Anger boils over following deadly building collapse

World | 9 Nov 2018

A sixth body has been found in the rubble of two dilapidated buildings that collapsed in the French city of Marseille, where furious residents have accused authorities of ignoring warnings about the state of housing for the poorest.

Up to eight people are feared to have been killed when the buildings crumbled in a matter of seconds in Noailles, a working-class district in the heart of the Mediterranean port city.

Several other buildings in the narrow street have been evacuated, amid fears of further collapse as "all the buildings lean against each other" on the sloping street, a firefighter said.

Marseille prosecutor Xavier Tarabeux told a news conference that a person living in one of the collapsed buildings phoned firefighters the night before Monday's cave-in to say "that one of the cracks in her flat had widened."

She later called back to say "there wasn't any need to come round," he added.

Firefighters had ordered 105 residents to leave the building, but later escorted small groups back inside to fetch some belongings.

"It brings back my memories of the war, when I was a child," said Yoanna, a 27-year-old Lebanese woman.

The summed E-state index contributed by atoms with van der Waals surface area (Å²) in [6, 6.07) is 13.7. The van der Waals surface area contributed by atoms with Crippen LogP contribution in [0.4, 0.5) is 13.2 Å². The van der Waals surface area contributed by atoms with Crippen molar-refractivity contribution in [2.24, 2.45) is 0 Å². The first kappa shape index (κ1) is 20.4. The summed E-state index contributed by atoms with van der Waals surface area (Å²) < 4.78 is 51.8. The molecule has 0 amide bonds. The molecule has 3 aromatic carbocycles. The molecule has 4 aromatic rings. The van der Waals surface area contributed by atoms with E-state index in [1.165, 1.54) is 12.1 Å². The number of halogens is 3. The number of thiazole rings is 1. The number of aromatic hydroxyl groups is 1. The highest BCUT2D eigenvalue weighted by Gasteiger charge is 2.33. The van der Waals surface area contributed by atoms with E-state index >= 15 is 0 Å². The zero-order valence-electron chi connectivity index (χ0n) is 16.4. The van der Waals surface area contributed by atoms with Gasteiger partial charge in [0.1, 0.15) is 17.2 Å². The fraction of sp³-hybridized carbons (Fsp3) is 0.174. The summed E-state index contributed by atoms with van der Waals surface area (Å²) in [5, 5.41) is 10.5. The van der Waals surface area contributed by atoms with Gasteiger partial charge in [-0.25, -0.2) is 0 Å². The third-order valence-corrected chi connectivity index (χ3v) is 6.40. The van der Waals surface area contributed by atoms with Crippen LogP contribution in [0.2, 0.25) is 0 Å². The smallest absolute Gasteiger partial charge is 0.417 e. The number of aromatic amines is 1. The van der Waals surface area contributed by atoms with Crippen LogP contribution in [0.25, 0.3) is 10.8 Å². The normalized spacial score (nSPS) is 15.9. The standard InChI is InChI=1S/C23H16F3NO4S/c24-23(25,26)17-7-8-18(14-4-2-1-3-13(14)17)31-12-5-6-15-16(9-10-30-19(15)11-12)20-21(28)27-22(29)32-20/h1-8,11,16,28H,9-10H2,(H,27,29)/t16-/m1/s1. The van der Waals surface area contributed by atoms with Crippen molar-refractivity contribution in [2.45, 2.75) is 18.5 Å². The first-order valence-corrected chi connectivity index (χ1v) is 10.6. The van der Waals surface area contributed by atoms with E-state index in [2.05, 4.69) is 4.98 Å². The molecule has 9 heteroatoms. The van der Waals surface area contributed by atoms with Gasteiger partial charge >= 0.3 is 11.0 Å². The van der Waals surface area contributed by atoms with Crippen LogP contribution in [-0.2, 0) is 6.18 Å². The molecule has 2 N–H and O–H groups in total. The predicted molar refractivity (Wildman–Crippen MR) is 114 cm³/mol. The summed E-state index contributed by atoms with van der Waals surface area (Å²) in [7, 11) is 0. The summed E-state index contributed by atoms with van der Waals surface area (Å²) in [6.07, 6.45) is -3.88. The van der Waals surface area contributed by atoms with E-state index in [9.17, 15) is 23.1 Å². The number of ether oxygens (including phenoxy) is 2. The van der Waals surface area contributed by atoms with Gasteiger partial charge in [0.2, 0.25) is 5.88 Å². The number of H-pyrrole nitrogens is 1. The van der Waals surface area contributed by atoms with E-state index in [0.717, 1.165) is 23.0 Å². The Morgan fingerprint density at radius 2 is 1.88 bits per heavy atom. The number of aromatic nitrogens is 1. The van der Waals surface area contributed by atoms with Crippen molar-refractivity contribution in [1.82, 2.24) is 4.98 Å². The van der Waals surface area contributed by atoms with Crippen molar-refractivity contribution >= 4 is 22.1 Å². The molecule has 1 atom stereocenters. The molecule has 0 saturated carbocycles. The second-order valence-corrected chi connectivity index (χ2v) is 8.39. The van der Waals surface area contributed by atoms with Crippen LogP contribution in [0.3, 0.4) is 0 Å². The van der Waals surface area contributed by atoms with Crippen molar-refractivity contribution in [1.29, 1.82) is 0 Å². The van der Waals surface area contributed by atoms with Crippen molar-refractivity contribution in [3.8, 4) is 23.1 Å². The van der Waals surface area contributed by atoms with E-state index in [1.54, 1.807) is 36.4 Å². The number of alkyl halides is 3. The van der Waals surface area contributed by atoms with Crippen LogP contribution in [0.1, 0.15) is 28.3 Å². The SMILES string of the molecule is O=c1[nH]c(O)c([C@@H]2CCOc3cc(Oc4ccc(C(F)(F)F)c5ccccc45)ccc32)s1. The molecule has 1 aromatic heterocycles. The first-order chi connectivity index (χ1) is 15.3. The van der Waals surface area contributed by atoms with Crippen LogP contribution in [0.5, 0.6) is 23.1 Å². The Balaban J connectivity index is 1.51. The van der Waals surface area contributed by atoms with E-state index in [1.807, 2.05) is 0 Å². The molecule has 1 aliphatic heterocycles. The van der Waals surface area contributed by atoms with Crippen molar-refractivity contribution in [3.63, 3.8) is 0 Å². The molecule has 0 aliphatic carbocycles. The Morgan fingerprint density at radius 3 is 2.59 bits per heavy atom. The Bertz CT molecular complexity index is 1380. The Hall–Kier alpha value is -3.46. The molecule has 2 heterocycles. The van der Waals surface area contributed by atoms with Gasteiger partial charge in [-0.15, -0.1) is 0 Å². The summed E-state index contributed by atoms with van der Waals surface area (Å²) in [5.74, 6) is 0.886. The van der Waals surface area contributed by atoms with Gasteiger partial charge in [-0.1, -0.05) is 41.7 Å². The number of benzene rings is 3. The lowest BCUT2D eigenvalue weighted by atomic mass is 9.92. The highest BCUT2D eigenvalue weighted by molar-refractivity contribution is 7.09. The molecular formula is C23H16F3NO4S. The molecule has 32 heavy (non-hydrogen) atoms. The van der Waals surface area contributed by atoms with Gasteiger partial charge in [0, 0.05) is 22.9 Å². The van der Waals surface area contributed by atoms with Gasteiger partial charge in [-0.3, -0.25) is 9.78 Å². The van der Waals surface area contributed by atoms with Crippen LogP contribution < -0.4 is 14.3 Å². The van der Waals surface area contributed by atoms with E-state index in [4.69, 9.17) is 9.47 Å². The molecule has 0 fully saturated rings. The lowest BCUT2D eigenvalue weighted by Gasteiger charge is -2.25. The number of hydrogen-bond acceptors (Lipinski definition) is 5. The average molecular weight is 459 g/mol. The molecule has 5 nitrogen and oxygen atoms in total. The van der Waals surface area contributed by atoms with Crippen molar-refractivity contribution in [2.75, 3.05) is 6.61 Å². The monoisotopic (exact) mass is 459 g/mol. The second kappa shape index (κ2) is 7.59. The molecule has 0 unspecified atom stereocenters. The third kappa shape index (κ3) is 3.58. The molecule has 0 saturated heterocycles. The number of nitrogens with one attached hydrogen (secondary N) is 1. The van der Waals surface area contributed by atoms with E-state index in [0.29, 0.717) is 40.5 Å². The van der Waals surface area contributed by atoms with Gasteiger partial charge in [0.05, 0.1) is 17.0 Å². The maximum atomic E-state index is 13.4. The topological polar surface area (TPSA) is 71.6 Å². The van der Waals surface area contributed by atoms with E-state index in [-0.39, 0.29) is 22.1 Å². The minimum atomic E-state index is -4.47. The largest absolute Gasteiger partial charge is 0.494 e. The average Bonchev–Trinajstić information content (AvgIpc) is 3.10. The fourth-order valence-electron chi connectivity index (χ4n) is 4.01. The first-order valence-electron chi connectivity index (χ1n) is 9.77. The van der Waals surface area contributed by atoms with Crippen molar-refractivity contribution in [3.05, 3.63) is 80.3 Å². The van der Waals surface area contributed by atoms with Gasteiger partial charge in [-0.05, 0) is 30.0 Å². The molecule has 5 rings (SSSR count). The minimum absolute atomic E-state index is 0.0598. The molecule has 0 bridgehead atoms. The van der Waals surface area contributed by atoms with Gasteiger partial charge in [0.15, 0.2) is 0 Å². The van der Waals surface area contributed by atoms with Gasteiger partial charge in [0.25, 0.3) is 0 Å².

"I've never had to leave an apartment so quickly."

After searching the rubble for a second night, rescuers retrieved the bodies of four men and two women, Tarabeux told media earlier.

"We're working hard, so there's still hope," a rescue worker said, as his team continued to search the wreckage with sniffer dogs.

But Interior Minister Christophe Castaner had already warned that there was "little chance of finding air pockets" in the rubble. It was too early to say what caused the collapse, Tarabeux said.

Residents say structural problems were widely known, but city officials did little when alerted about them.

Anger simmered among the hundred or so residents and activists who gathered near the scene, with some of them slamming Marseille's mayor and his housing secretary as "killers."

A few dozen people held a moment of silence for the victims.

Adama, originally from Africa's Comoro Islands, said: "It's only blacks and Arabs living here, so nobody cares."


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